Relative Glide

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Brought to you by AXIS Flight School Instructor Niklas Daniel at Skydive Arizona in Eloy. Illustrations by Niklas Daniel. For more information visit axisflightschool.com.

Purpose:

  • Understanding the difference between glide ratio and relative glide.
  • Understanding how to best manipulate your canopy’s control range to affect relative glide.

Key Terms:

Chord Line: An imaginary line that connects the leading and trailing edge of the wing.

Angle of Attack: The angle between the chord line and the direction of the relative wind. Increasing your angle of attack by applying a small amount of brakes can give you a flatter glide by changing the tail position of the chord line. Applying deep brakes will further increase the angle of attack and create more drag, which can be useful during the landing process when you want to shut down your forward movement.

Angle of Incidence: The angle between the chord line and the horizon.

Camber: The difference in the amount of curvature of the parachute’s top and bottom skin, which causes high pressure on the bottom skin and low pressure (faster moving air) over the top skin. Applying brakes curves the top skin and produces more lift (low pressure equals lift) but also increases drag and your angle of attack.

Glide Ratio: The distance a canopy moves forward through the air divided by how far it descends. A 2:1 ratio implies that for every foot you descend, you will cover 2 feet horizontally. This is a direct measurement of your lift to drag ratio. At 2:1, you have twice the lift force than drag force.

Relative Glide: Your glide relative to the ground, which will determine whether you land on target. Your ground speed plays a major factor in navigation. Your relative glide will either increase or decrease depending on whether you are facing into the wind or downwind.

A jumper can alter glide by using control inputs to change the canopy’s angle of incidence, angle of attack and camber and also by increasing or decreasing his drag by altering his body position.

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Flying into a Headwind:

Let’s say there is no wind, and your canopy has a 2:1 glide ratio in full flight. For every 100 feet you descend, you will cover 200 feet horizontally. However, if you are in a headwind that is moving at half the speed of your canopy’s airspeed, your relative glide halves, meaning you’ll only travel 100 horizontal feet over the ground. By applying rear risers, you can improve your glide ratio. Curl up your legs to further reduce drag. When fighting a headwind, your goal is to conserve airspeed.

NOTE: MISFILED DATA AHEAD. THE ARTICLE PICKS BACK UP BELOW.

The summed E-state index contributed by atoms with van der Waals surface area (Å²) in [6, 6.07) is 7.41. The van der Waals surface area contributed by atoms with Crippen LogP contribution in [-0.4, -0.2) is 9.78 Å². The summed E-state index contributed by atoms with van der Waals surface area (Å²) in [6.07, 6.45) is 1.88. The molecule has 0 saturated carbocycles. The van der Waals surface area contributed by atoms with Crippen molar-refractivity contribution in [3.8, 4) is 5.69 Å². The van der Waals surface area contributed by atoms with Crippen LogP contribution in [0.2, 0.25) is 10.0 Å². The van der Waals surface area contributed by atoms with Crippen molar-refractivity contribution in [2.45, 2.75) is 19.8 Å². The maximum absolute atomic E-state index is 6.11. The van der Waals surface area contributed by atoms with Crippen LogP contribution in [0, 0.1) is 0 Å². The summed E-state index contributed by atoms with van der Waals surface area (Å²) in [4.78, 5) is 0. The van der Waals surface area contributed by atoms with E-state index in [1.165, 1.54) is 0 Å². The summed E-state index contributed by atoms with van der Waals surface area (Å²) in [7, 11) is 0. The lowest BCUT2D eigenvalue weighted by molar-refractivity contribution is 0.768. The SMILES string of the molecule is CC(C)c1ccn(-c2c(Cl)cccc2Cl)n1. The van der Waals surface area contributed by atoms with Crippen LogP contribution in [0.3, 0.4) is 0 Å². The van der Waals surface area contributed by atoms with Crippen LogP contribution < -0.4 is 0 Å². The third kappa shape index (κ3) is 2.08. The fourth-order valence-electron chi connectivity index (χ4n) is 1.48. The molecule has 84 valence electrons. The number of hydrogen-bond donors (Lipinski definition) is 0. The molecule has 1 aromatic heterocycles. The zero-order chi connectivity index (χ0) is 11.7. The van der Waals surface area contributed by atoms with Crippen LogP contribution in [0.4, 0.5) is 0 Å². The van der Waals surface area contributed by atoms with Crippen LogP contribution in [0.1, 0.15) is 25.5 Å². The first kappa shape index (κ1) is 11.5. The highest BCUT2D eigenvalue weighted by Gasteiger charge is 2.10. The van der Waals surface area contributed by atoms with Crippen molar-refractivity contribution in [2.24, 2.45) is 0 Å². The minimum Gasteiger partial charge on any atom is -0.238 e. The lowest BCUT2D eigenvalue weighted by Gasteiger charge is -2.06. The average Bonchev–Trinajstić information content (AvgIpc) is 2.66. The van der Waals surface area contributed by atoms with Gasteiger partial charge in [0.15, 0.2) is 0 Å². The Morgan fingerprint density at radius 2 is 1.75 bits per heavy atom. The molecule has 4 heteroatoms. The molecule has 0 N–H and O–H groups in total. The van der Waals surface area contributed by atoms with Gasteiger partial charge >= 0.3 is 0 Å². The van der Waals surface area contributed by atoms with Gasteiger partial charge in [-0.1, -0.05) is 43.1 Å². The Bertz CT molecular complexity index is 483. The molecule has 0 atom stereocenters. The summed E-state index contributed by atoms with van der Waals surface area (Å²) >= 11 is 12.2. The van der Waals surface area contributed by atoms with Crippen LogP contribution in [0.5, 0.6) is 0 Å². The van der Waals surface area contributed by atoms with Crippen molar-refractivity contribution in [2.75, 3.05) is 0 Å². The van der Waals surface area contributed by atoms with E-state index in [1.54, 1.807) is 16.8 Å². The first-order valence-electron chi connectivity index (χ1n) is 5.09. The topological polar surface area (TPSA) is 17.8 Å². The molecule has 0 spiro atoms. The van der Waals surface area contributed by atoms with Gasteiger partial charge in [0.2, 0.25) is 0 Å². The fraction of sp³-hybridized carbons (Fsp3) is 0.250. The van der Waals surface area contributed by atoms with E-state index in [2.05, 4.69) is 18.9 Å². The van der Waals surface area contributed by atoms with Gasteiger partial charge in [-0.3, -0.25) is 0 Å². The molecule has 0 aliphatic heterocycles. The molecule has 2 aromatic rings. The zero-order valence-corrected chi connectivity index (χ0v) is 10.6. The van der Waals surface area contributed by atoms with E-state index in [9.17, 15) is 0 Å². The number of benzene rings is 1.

Flying with a Tailwind:

Flying with the wind gives you options. If you are upwind of your target, time is on your side. By staying aloft for as much time as possible, the wind will carry you a long way with little effort. Using any variety of brakes will slow the canopy’s descent rate. On a no-wind day this would give you a diminished glide ratio, but staying up with a strong tailwind and letting the wind carry you back to the landing area may be a good option because you have an increased relative glide. Using rear risers remains effective, but using brakes can also separate you vertically from other canopies, which may lessen landing pattern congestion.

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Helpful Hints:

A common misconception is that using front risers will increase a canopy’s forward speed and help cut through a headwind, but since the canopy distorts and thickens (a step forms in the canopy with the tail curving upward), the resulting drag destroys the canopy’s glide. However, when you’re standing still or traveling backward, engaging the front risers increases your descent rate. Because you’re getting to the ground faster, you’ll have less drift and will end up closer to your target.

Comments

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Scott Buethe
Fri, 01/29/2016 - 20:32

The figure depicts lift as being perpendicular to the chord line. By definition it should be perpendicular to the trajectory (relative wind) line.

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